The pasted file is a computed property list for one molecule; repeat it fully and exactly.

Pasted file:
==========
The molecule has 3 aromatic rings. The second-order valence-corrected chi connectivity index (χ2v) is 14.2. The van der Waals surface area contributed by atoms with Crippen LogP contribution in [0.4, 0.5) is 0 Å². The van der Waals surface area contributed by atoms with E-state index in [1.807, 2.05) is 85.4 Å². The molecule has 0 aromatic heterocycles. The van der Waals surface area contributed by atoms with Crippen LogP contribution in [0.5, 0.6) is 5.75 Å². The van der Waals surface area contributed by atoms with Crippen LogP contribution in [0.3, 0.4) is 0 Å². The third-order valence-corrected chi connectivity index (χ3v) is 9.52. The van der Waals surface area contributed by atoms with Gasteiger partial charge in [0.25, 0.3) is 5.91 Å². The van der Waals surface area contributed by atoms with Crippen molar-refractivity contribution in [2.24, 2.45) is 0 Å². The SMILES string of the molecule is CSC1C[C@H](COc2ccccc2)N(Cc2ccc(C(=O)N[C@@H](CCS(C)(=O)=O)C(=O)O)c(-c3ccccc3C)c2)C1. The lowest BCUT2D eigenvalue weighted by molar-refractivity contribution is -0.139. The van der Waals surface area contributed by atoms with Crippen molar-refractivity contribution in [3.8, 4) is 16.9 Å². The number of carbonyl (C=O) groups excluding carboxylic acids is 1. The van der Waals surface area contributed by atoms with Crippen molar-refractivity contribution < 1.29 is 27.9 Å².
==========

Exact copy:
The molecule has 3 aromatic rings. The second-order valence-corrected chi connectivity index (χ2v) is 14.2. The van der Waals surface area contributed by atoms with Crippen LogP contribution in [0.4, 0.5) is 0 Å². The van der Waals surface area contributed by atoms with E-state index in [1.807, 2.05) is 85.4 Å². The molecule has 0 aromatic heterocycles. The van der Waals surface area contributed by atoms with Crippen LogP contribution in [0.5, 0.6) is 5.75 Å². The van der Waals surface area contributed by atoms with Crippen LogP contribution in [0.3, 0.4) is 0 Å². The third-order valence-corrected chi connectivity index (χ3v) is 9.52. The van der Waals surface area contributed by atoms with Gasteiger partial charge in [0.25, 0.3) is 5.91 Å². The van der Waals surface area contributed by atoms with Crippen molar-refractivity contribution in [2.24, 2.45) is 0 Å². The SMILES string of the molecule is CSC1C[C@H](COc2ccccc2)N(Cc2ccc(C(=O)N[C@@H](CCS(C)(=O)=O)C(=O)O)c(-c3ccccc3C)c2)C1. The lowest BCUT2D eigenvalue weighted by molar-refractivity contribution is -0.139. The van der Waals surface area contributed by atoms with Crippen molar-refractivity contribution in [3.8, 4) is 16.9 Å². The number of carbonyl (C=O) groups excluding carboxylic acids is 1. The van der Waals surface area contributed by atoms with Crippen molar-refractivity contribution < 1.29 is 27.9 Å².